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Market Insights

The Ongoing Appeal of the 60/40 Portfolio

In this article we review: 

  • A 60% stock/40% bond asset allocation remains one of the most effective means by which investors can seek both capital appreciation and income with a diversified asset allocation mix capable of achieving potentially higher risk-adjusted returns.
  • For investors seeking to redeploy cash, the 60/40 portfolio may help to provide capital appreciation through the compounding of recently elevated bond yields and rising stock prices.
  • Many investment professionals are confident that the 60/40 portfolio will continue its historical performance, making it a relevant strategy for investors seeking a balanced approach to long-term wealth accumulation.


“This is one of the best environments in recent memory for 60/40 strategies. Given current conditions, this strategy appears exceptionally well positioned to deliver both capital appreciation and income.” 

— Tom Wald, CFA®, Chief Investment Officer, Transamerica Asset Management, Inc.


The current and future relevance of a strategic blend of about 60% equities and 40% fixed income securities (60/40 portfolio) has been widely discussed in the financial press for several years, with some critics often predicting the end of the strategy. The current bout of criticism has been fueled by less than stellar performance in 2022, when the strategy fell about 16% amid increasing inflation and interest rates. The double-digit loss was a relatively rare event for the strategy. In fact, the strategy has produced positive returns in 17 of the past 20 calendar years, and the longer-term track record exhibits reliable risk-adjusted returns that the portfolio was originally designed to produce.1

Past performance does not guarantee future performance.

Source: Morningstar, Transamerica Asset Management as of 12/31/2023

Potential landing spot for cash on the sidelines

On the heels of the recent inflation surge, investors are currently holding an excess of cash, benefitting from higher yields on risk-free assets.2 With interest rates potentially decreasing later this year, investors may need to redeploy that cash into better risk-adjusted opportunities. When it comes to finding a reliable vehicle for generating risk-adjusted returns, the 60/40 portfolio may be worth another look.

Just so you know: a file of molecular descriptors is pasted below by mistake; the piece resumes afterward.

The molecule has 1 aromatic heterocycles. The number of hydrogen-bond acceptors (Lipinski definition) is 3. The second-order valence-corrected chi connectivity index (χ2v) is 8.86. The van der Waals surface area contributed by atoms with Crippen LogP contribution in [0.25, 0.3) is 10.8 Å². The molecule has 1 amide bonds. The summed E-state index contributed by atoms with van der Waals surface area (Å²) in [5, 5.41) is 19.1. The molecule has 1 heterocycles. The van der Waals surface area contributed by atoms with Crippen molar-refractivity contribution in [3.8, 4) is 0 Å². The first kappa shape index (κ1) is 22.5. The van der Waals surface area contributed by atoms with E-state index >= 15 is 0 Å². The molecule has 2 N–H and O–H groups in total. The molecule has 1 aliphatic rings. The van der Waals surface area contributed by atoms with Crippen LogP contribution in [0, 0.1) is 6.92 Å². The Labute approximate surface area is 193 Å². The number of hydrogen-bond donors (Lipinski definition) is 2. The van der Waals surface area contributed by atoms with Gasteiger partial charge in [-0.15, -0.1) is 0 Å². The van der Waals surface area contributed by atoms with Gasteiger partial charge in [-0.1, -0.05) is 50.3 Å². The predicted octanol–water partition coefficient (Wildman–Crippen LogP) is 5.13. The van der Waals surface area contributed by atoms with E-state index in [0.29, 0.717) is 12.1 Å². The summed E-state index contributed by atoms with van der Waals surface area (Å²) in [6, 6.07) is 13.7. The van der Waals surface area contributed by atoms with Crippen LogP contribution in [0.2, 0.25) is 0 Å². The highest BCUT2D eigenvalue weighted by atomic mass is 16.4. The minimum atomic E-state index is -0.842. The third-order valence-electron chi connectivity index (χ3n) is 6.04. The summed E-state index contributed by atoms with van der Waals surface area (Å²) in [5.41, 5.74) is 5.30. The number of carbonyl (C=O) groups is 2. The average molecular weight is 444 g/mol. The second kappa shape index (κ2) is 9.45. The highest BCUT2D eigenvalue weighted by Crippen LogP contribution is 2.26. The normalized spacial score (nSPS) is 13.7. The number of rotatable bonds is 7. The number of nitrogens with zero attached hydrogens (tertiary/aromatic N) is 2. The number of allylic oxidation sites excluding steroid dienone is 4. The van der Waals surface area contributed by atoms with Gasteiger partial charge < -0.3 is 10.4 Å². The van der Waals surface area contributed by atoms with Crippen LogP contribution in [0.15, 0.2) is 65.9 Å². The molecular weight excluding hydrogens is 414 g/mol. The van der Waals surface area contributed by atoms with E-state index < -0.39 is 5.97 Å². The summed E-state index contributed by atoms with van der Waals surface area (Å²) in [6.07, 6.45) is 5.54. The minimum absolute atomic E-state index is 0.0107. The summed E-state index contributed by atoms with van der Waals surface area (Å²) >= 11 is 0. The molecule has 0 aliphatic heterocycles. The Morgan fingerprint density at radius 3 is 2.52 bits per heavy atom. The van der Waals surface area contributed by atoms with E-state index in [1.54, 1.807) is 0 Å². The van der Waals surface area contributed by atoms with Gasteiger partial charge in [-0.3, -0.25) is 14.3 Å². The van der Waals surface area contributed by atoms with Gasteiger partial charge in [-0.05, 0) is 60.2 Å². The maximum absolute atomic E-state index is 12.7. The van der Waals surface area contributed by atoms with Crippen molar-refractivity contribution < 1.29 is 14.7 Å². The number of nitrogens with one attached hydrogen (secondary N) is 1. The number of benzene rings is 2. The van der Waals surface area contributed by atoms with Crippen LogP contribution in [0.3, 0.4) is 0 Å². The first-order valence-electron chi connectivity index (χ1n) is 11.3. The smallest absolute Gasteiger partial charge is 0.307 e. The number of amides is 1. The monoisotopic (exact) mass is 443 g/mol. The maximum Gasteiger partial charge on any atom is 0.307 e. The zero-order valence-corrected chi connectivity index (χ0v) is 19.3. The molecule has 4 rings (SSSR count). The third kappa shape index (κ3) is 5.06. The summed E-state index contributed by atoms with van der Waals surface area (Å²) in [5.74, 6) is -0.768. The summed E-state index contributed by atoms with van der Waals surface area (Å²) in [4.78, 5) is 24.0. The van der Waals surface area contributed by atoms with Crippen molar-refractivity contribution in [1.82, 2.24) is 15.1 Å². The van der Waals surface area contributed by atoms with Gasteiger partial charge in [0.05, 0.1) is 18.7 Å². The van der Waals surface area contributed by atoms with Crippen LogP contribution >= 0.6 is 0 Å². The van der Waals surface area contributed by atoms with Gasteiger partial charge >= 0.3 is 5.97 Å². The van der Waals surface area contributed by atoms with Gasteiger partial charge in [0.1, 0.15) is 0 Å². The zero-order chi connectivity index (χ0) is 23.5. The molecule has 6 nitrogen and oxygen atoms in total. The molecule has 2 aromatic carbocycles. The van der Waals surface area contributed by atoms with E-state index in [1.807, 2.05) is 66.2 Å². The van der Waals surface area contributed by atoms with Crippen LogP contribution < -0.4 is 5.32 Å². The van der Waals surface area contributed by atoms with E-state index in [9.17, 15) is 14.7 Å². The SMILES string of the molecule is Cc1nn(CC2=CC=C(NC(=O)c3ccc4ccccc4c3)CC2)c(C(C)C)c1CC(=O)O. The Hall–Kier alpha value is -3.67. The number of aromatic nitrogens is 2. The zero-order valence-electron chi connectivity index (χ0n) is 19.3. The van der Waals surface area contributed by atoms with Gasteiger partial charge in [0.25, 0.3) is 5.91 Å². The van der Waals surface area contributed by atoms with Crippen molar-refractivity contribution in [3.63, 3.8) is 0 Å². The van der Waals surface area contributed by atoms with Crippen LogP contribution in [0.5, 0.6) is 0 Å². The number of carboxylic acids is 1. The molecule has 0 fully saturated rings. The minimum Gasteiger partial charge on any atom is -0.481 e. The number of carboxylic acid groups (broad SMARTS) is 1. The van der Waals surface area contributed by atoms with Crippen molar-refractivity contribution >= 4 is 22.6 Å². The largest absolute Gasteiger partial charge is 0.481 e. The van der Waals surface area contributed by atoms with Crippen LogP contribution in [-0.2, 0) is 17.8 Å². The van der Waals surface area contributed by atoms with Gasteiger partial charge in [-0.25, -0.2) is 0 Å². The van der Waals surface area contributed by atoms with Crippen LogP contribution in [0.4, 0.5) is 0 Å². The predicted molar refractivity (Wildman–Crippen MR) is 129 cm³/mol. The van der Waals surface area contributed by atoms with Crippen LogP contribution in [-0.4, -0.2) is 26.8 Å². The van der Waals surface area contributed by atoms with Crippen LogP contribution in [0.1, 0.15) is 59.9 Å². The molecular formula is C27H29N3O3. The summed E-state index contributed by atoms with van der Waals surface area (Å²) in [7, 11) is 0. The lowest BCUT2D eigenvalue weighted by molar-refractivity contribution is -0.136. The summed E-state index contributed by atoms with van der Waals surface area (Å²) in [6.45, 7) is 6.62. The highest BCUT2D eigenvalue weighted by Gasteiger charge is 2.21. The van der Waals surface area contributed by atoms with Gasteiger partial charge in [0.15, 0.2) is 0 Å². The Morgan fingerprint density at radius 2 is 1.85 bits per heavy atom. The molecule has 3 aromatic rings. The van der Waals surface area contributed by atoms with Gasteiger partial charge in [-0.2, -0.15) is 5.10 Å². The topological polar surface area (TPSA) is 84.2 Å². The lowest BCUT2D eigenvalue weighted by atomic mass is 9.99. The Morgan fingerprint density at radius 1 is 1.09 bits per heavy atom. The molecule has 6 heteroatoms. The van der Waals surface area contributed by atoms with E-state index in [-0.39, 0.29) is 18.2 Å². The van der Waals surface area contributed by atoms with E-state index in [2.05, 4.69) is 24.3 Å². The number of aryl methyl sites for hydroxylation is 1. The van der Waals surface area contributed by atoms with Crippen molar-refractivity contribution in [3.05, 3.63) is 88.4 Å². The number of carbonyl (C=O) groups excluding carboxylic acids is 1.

The origin of the 60/40 portfolio

The 60/40 strategy’s roots can be traced back to the pioneering work of Nobel laureate Harry Markowitz in the 1950s. Markowitz's groundbreaking research led to modern portfolio theory (MPT), which emphasizes the importance of diversification and risk management in achieving optimal investment outcomes.

Note: Sample only. Not meant to represent any investment or specific portfolio.

Central to MPT is the concept of the efficient frontier, a graphical representation of the set of portfolios that offer the highest expected return for a given level of risk, or conversely, the lowest risk for a given level of return. Markowitz’s research demonstrated that by combining assets with different risk and return characteristics, such as stocks and bonds, investors could construct portfolios that offered superior risk-adjusted returns compared to portfolios constructed from an individual asset class.

The 60/40 portfolio emerged as a practical application of these principles. Some funds that incorporate this allocation method, usually in the "balanced funds" category, offer investors a simple but powerful approach to capital appreciation and risk mitigation. By allocating most assets to equities, which historically have provided higher returns over the long term (but with greater volatility) and complementing them with fixed income securities, which offer stability and income, investors could experience a smoother path through market swings while still capturing the upside potential of stocks.

Stocks and bonds have more recently shown higher correlation, notably in 2022, but the performance of these asset classes tends to decouple when investors need diversification the most — during market events that cause unexpected equity market drawdowns. As a recent example, during the first quarter of 2020 — the start of the COVID-19 pandemic — U.S. stocks declined by over 20%, but investment-grade bonds rose by about 3%.3